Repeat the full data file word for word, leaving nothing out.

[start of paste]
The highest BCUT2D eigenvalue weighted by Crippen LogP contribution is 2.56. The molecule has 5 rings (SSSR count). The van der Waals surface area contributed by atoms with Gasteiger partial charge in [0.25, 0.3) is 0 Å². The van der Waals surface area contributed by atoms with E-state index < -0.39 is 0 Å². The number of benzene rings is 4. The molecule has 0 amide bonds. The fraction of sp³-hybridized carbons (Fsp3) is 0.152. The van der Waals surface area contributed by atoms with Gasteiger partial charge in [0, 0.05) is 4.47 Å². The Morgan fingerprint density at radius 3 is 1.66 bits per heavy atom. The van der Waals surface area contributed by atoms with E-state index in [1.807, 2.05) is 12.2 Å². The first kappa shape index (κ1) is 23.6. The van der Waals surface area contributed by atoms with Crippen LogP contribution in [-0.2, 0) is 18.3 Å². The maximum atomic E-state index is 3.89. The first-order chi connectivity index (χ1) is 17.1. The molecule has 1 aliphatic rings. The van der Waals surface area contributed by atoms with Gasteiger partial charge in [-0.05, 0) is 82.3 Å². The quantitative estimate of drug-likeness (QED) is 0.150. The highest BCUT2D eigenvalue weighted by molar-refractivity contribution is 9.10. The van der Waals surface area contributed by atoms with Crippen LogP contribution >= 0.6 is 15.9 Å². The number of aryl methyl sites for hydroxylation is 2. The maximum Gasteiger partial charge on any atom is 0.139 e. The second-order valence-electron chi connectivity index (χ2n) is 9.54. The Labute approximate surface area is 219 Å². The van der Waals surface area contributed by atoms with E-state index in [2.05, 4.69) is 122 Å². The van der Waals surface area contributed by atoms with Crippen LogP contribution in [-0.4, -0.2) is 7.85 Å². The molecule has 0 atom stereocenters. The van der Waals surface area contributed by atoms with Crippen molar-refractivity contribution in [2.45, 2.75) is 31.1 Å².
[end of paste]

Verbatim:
The highest BCUT2D eigenvalue weighted by Crippen LogP contribution is 2.56. The molecule has 5 rings (SSSR count). The van der Waals surface area contributed by atoms with Gasteiger partial charge in [0.25, 0.3) is 0 Å². The van der Waals surface area contributed by atoms with E-state index < -0.39 is 0 Å². The number of benzene rings is 4. The molecule has 0 amide bonds. The fraction of sp³-hybridized carbons (Fsp3) is 0.152. The van der Waals surface area contributed by atoms with Gasteiger partial charge in [0, 0.05) is 4.47 Å². The Morgan fingerprint density at radius 3 is 1.66 bits per heavy atom. The van der Waals surface area contributed by atoms with E-state index in [1.807, 2.05) is 12.2 Å². The first kappa shape index (κ1) is 23.6. The van der Waals surface area contributed by atoms with Crippen LogP contribution in [-0.2, 0) is 18.3 Å². The maximum atomic E-state index is 3.89. The first-order chi connectivity index (χ1) is 17.1. The molecule has 1 aliphatic rings. The van der Waals surface area contributed by atoms with Gasteiger partial charge in [-0.05, 0) is 82.3 Å². The quantitative estimate of drug-likeness (QED) is 0.150. The highest BCUT2D eigenvalue weighted by molar-refractivity contribution is 9.10. The van der Waals surface area contributed by atoms with Crippen LogP contribution >= 0.6 is 15.9 Å². The number of aryl methyl sites for hydroxylation is 2. The maximum Gasteiger partial charge on any atom is 0.139 e. The second-order valence-electron chi connectivity index (χ2n) is 9.54. The Labute approximate surface area is 219 Å². The van der Waals surface area contributed by atoms with E-state index in [2.05, 4.69) is 122 Å². The van der Waals surface area contributed by atoms with Crippen LogP contribution in [-0.4, -0.2) is 7.85 Å². The molecule has 0 atom stereocenters. The van der Waals surface area contributed by atoms with Crippen molar-refractivity contribution in [2.45, 2.75) is 31.1 Å².